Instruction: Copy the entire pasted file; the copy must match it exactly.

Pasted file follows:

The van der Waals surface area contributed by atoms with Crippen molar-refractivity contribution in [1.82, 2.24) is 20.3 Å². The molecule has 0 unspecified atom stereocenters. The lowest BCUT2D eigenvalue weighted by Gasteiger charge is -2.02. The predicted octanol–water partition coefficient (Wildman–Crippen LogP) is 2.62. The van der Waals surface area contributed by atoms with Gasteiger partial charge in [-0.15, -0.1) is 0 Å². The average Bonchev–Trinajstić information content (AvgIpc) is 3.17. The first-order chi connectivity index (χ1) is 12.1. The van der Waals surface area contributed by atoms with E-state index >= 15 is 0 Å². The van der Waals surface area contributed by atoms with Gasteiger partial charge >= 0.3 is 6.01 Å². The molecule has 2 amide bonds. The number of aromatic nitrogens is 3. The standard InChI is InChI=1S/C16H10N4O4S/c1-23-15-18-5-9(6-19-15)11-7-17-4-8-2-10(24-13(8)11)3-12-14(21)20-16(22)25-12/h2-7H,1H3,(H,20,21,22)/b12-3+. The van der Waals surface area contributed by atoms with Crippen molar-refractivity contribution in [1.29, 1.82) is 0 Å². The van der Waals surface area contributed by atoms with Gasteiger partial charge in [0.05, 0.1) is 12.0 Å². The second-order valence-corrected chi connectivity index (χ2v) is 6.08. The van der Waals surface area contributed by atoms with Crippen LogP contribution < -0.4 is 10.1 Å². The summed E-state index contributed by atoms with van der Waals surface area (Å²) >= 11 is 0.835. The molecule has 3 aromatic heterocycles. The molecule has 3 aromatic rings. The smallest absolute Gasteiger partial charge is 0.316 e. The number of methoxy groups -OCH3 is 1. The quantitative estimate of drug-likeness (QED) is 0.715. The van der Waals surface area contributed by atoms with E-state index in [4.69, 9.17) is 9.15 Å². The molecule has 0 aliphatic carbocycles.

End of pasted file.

The van der Waals surface area contributed by atoms with Crippen molar-refractivity contribution in [1.82, 2.24) is 20.3 Å². The molecule has 0 unspecified atom stereocenters. The lowest BCUT2D eigenvalue weighted by Gasteiger charge is -2.02. The predicted octanol–water partition coefficient (Wildman–Crippen LogP) is 2.62. The van der Waals surface area contributed by atoms with Gasteiger partial charge in [-0.15, -0.1) is 0 Å². The average Bonchev–Trinajstić information content (AvgIpc) is 3.17. The first-order chi connectivity index (χ1) is 12.1. The van der Waals surface area contributed by atoms with E-state index >= 15 is 0 Å². The van der Waals surface area contributed by atoms with Gasteiger partial charge >= 0.3 is 6.01 Å². The molecule has 2 amide bonds. The number of aromatic nitrogens is 3. The standard InChI is InChI=1S/C16H10N4O4S/c1-23-15-18-5-9(6-19-15)11-7-17-4-8-2-10(24-13(8)11)3-12-14(21)20-16(22)25-12/h2-7H,1H3,(H,20,21,22)/b12-3+. The van der Waals surface area contributed by atoms with Crippen molar-refractivity contribution in [1.29, 1.82) is 0 Å². The van der Waals surface area contributed by atoms with Gasteiger partial charge in [0.05, 0.1) is 12.0 Å². The second-order valence-corrected chi connectivity index (χ2v) is 6.08. The van der Waals surface area contributed by atoms with Crippen LogP contribution < -0.4 is 10.1 Å². The summed E-state index contributed by atoms with van der Waals surface area (Å²) >= 11 is 0.835. The molecule has 3 aromatic heterocycles. The molecule has 3 aromatic rings. The smallest absolute Gasteiger partial charge is 0.316 e. The number of methoxy groups -OCH3 is 1. The quantitative estimate of drug-likeness (QED) is 0.715. The van der Waals surface area contributed by atoms with E-state index in [4.69, 9.17) is 9.15 Å². The molecule has 0 aliphatic carbocycles.